Proclus of Naucratis
|This article is an orphan, as no other articles link to it. Please introduce links to this page from ; try the Find links tool for suggestions. (February 2009)|
He was a man of distinction in his native city, but because of the civil commotions there he went to Athens while still young. There he became a pupil of Adrianus, and afterwards taught rhetoric himself. He had Philostratus as one of his pupils. It was his practice to allow anyone who paid down 100 drachmas at once admission to all his lectures. He also had a library which he allowed his pupils to use. In the style of his discourses he imitated Hippias and Gorgias. He was remarkable for the tenacity of his memory, which he retained even in extreme old age.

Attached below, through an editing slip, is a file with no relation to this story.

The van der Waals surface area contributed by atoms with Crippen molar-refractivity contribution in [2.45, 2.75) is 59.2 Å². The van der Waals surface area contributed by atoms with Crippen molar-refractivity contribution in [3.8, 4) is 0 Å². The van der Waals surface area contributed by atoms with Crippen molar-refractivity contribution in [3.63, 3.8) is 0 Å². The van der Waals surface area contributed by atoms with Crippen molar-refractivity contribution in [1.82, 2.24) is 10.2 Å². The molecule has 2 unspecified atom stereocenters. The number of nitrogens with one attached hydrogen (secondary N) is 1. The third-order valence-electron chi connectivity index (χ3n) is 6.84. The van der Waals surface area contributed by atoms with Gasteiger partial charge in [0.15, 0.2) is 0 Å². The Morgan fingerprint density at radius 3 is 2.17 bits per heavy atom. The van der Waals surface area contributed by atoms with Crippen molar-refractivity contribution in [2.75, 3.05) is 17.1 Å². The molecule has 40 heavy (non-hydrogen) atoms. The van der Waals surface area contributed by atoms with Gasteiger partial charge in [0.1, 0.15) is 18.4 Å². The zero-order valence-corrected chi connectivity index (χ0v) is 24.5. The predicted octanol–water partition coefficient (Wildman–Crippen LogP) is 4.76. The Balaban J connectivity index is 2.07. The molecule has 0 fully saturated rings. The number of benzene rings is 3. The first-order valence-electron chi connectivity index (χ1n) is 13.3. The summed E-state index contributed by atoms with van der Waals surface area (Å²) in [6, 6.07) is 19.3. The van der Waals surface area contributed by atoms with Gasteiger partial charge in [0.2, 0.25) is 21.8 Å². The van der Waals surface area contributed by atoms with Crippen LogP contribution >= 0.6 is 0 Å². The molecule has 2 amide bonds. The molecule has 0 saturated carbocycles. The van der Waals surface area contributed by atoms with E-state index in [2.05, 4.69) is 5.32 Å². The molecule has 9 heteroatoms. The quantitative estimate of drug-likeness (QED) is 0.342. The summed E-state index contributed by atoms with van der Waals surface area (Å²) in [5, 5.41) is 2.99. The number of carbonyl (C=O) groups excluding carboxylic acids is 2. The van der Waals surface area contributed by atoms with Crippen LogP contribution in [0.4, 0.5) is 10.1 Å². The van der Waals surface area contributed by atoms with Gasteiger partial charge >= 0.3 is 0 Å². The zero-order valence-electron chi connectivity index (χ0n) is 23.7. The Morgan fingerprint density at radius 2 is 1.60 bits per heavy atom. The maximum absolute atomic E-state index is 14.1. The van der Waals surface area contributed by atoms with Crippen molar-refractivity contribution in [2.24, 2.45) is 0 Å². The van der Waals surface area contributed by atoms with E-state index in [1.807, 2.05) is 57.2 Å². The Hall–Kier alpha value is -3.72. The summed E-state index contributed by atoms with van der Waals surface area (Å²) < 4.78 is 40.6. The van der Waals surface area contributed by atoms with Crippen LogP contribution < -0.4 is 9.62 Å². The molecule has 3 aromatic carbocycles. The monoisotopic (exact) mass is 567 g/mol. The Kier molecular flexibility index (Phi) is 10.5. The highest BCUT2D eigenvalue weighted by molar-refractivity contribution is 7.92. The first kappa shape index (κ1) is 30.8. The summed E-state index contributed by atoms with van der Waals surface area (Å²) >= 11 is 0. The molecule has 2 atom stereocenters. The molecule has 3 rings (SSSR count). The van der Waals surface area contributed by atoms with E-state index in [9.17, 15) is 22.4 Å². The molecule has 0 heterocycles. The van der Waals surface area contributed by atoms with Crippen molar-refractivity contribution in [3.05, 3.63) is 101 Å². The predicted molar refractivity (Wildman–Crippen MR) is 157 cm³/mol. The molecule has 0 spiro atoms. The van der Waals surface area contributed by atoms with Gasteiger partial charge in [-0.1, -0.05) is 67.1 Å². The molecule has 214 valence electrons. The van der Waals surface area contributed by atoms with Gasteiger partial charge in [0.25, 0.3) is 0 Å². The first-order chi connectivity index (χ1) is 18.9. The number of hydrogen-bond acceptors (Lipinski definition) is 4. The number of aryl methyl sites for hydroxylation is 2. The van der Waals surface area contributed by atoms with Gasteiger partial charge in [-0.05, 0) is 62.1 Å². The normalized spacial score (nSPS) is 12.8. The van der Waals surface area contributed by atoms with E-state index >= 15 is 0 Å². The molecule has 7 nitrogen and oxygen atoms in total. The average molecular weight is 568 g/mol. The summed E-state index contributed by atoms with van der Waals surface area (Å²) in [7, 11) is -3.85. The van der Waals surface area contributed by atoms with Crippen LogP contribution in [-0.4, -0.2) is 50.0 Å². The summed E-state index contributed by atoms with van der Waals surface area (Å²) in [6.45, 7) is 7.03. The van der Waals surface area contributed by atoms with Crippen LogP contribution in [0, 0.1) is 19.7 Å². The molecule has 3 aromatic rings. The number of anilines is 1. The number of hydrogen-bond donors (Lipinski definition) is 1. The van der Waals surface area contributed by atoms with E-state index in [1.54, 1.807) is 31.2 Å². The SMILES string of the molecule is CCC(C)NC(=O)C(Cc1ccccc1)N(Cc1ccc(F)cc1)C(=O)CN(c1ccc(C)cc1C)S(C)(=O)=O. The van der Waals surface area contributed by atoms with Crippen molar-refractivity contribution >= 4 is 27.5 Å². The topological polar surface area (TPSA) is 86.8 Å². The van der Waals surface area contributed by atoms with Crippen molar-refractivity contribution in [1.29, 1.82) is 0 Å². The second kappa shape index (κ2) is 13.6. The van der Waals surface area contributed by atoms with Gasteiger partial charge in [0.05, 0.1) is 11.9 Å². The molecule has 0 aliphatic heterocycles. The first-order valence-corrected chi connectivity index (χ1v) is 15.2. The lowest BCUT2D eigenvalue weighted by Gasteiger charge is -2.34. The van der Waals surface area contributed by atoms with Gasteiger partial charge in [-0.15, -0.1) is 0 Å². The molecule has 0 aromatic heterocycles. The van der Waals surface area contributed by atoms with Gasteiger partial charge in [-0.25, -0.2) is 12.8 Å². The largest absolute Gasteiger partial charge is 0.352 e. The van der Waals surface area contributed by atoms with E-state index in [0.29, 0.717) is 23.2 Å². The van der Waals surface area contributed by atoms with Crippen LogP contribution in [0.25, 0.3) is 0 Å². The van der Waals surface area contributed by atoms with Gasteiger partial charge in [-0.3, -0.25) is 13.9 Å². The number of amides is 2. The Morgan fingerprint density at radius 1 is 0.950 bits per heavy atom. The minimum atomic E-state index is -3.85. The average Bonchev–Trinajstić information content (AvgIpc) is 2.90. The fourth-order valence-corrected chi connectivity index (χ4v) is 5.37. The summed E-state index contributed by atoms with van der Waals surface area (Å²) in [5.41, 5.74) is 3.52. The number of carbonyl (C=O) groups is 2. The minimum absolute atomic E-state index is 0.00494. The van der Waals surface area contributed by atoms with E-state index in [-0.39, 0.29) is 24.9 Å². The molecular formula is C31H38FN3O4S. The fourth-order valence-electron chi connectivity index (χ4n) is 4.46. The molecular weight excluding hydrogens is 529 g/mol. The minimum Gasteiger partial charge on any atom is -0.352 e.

He possessed several houses in and near Athens, and imported considerable quantities of merchandise from Egypt, which he resold to local vendors. After the death of his wife and son he took a concubine. He entirely surrendered the control of his household to her, and was considerably discredited as a consequence of her mismanagement of it.
(Philostratus, Vita Procli 602 etc., ed. Olearius.)
This article incorporates text from a publication now in the public domain: Smith, William, ed. (1870). "article name needed". Dictionary of Greek and Roman Biography and Mythology.